How did I get started in software development?

· by Steve · Read in about 3 min · (481 Words)

My old pal-turned-Microsoftie (I try not to hold that against him πŸ˜‰ ) DamienG meme-tagged me again so here goes…

How old were you when you first started in programming?

I’m not completely sure, I know I was around 8 or 9 when our primary school got a ZX81 and a BBC Micro around the same time, and I used to mess about with them at lunchtimes and after school whenever I got the chance. A short time later I got my first home computer, a ZX Spectrum, which was just built for home coding, and also did a bit on a cousin’s Vic20 and friend’s C64.

What was your first programming language?

My very first programming experience was actually LOGO, although it was very rudimentary. BASIC followed shortly after obviously.

What was the first real program you wrote?

A text adventure game on the Spectrum with a mixture of line-drawn and simple sprite graphics. I was highly influenced by games like The Hobbit and the Fighting Fantasy books at the time πŸ˜€

What languages have you used since you started programming?

Way too many πŸ˜‰ I guess I’ve majored on C++ and Java most of my career, although I’ve had stints in many others from time to time. The full list as far as I can remember:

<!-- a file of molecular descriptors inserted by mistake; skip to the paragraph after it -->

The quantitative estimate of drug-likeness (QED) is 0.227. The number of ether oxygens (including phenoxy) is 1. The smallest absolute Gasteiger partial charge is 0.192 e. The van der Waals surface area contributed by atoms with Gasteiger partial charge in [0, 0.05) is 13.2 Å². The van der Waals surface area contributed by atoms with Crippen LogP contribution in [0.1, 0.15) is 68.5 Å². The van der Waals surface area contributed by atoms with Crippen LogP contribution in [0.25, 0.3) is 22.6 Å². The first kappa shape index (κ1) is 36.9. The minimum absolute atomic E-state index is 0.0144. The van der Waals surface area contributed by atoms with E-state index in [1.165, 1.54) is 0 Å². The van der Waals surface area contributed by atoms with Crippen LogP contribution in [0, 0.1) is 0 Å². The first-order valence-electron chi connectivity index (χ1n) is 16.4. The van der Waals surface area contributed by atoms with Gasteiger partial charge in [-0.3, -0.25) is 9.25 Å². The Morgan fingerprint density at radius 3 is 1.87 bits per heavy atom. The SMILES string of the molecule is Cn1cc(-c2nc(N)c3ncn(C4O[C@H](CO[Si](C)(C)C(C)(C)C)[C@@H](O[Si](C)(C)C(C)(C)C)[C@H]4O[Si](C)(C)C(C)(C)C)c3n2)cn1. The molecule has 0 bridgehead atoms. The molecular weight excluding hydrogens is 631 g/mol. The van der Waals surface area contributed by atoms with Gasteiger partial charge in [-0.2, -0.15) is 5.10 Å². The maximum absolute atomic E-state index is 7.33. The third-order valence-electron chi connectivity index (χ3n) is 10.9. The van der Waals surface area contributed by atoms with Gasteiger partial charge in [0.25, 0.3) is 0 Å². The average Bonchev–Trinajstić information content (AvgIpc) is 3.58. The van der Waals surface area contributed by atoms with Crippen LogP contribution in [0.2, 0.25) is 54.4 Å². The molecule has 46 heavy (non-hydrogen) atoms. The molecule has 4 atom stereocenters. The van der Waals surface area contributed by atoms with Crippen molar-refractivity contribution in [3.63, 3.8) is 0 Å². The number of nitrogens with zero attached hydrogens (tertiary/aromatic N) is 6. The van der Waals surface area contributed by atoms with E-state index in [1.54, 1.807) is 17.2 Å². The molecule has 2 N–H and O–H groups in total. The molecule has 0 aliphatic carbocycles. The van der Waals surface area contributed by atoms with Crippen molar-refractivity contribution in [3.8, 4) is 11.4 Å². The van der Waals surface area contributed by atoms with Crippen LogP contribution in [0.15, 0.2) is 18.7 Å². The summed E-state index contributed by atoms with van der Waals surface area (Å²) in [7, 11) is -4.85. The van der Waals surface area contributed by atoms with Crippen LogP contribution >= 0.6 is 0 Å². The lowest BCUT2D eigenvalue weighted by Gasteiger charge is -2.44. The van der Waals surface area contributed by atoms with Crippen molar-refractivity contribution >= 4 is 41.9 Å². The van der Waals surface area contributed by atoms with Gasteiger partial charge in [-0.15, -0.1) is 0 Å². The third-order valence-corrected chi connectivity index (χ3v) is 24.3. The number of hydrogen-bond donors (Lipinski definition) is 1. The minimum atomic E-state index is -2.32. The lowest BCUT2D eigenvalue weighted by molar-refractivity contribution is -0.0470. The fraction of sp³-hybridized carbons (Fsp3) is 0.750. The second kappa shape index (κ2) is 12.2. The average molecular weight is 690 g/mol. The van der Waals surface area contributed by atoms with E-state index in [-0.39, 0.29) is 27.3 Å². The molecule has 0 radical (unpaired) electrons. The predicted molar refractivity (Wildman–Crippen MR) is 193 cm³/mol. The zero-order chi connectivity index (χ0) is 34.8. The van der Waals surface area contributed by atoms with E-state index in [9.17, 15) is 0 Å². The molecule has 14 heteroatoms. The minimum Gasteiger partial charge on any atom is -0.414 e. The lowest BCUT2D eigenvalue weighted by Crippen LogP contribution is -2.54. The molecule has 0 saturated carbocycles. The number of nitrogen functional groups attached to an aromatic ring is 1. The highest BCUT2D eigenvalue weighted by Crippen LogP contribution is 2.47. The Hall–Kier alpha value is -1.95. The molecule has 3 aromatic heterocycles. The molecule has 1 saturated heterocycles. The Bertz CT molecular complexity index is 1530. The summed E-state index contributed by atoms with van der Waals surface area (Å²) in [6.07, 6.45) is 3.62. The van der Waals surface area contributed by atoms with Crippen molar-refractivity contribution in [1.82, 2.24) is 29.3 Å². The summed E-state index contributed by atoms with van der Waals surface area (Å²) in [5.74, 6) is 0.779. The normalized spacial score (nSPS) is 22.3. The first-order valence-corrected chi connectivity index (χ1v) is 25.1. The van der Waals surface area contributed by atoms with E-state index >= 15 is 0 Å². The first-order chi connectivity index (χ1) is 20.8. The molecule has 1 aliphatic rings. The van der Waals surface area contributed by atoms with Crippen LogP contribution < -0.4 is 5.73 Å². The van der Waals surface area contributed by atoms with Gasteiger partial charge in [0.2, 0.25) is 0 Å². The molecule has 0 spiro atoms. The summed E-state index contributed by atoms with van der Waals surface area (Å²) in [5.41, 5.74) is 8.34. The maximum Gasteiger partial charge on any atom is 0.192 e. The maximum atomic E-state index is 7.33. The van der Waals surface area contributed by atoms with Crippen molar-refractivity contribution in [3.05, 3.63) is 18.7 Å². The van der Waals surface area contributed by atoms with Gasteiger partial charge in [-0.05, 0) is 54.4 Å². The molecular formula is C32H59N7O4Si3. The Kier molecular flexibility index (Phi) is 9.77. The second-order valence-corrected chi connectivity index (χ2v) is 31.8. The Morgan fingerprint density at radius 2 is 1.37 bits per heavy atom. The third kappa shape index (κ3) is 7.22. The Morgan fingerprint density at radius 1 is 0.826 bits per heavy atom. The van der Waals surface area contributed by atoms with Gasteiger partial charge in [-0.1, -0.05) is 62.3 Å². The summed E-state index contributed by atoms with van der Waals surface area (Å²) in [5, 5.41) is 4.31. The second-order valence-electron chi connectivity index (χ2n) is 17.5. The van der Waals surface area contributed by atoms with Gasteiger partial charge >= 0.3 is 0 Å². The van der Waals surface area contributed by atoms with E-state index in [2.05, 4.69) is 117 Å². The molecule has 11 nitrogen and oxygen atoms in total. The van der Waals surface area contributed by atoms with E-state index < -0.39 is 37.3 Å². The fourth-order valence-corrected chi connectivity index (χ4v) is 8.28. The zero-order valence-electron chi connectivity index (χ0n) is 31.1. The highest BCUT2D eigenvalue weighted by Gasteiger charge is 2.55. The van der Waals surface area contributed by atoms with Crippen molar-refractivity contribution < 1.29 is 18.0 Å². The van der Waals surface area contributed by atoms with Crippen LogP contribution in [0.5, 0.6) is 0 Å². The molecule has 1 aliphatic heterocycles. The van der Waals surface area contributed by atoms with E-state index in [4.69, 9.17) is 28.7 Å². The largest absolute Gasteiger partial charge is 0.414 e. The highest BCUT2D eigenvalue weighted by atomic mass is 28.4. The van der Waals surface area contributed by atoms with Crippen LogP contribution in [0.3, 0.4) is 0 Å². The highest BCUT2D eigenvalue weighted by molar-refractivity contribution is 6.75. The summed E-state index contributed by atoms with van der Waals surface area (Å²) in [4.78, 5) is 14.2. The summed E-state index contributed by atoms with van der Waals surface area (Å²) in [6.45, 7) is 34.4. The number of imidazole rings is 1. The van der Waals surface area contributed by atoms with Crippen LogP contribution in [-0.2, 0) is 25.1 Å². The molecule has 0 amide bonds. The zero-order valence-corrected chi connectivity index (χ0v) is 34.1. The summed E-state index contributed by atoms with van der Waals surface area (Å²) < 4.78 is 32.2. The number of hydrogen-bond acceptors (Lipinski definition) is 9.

C/C++, Java, VB, VBA, VB.Net, C#, BASIC, Asm (80Γ—86, 68k, 8051), Perl, Python, PHP, Turbo Pascal, Delphi,Β  ActionScript, Javascript, COBOL, SmallTalk, Prolog

What was your first professional programming gig?

Age 21 looking after mainframe applications and writing integration tools between it, Unix boxes and the ‘emerging’ Windows platform πŸ˜‰

If you knew then what you know now, would you have started programming?


If there is one thing you learned along the way that you would tell new developers, what would it be?

Don’t focus on specific technologies, languages or tools as your core skills, they are just a means to an end - the fundamentals of your craft are the principles of software design & engineering which transcend all that. Technology or vendor-specific skills & qualifications have a short half-life and are thus largely worthless in the context of your entire career. Instead, concentrate on the fundamentals and your ability to adopt new ideas & technology. Don’t get emotionally attached to any particular language or environment, it will just cloud your judgement and make you think one type of solution is best for everything (which it never is).

And remember that all technology is worthless unless people use it. The most technically elegant implementation on the planet is still just so much junk if it’s difficult or unpleasant to use.

What’s the most fun you’ve ever had programming?

Doing what I do now, graphics coding. There’s nothing quite as cool as seeing dusty lines of code turn into something shiny and beautiful on screen.

Who am I calling out?

Anyone reading this who feels like it.